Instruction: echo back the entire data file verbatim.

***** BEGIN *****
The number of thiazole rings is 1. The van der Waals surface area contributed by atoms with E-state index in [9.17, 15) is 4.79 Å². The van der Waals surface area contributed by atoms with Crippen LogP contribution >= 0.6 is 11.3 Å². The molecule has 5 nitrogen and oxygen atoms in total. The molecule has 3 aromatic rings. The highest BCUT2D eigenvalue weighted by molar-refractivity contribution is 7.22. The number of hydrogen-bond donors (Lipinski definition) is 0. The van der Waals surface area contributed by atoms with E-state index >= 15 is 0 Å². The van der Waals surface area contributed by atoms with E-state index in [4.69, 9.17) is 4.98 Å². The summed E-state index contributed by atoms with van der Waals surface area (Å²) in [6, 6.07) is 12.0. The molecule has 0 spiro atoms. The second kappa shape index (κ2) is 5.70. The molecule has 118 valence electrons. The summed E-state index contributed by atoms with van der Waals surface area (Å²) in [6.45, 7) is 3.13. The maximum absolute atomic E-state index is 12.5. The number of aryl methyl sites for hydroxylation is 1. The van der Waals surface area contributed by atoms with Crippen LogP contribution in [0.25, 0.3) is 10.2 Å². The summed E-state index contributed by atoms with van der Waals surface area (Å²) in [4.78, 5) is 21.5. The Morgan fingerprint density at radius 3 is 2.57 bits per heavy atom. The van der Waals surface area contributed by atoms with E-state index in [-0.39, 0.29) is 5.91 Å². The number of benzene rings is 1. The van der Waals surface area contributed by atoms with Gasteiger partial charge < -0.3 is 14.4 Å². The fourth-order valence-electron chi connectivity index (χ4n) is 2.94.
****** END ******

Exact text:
The number of thiazole rings is 1. The van der Waals surface area contributed by atoms with E-state index in [9.17, 15) is 4.79 Å². The van der Waals surface area contributed by atoms with Crippen LogP contribution >= 0.6 is 11.3 Å². The molecule has 5 nitrogen and oxygen atoms in total. The molecule has 3 aromatic rings. The highest BCUT2D eigenvalue weighted by molar-refractivity contribution is 7.22. The number of hydrogen-bond donors (Lipinski definition) is 0. The van der Waals surface area contributed by atoms with E-state index >= 15 is 0 Å². The van der Waals surface area contributed by atoms with E-state index in [4.69, 9.17) is 4.98 Å². The summed E-state index contributed by atoms with van der Waals surface area (Å²) in [6, 6.07) is 12.0. The molecule has 0 spiro atoms. The second kappa shape index (κ2) is 5.70. The molecule has 118 valence electrons. The summed E-state index contributed by atoms with van der Waals surface area (Å²) in [6.45, 7) is 3.13. The maximum absolute atomic E-state index is 12.5. The number of aryl methyl sites for hydroxylation is 1. The van der Waals surface area contributed by atoms with Crippen LogP contribution in [0.25, 0.3) is 10.2 Å². The summed E-state index contributed by atoms with van der Waals surface area (Å²) in [4.78, 5) is 21.5. The Morgan fingerprint density at radius 3 is 2.57 bits per heavy atom. The van der Waals surface area contributed by atoms with E-state index in [-0.39, 0.29) is 5.91 Å². The number of benzene rings is 1. The van der Waals surface area contributed by atoms with Gasteiger partial charge < -0.3 is 14.4 Å². The fourth-order valence-electron chi connectivity index (χ4n) is 2.94.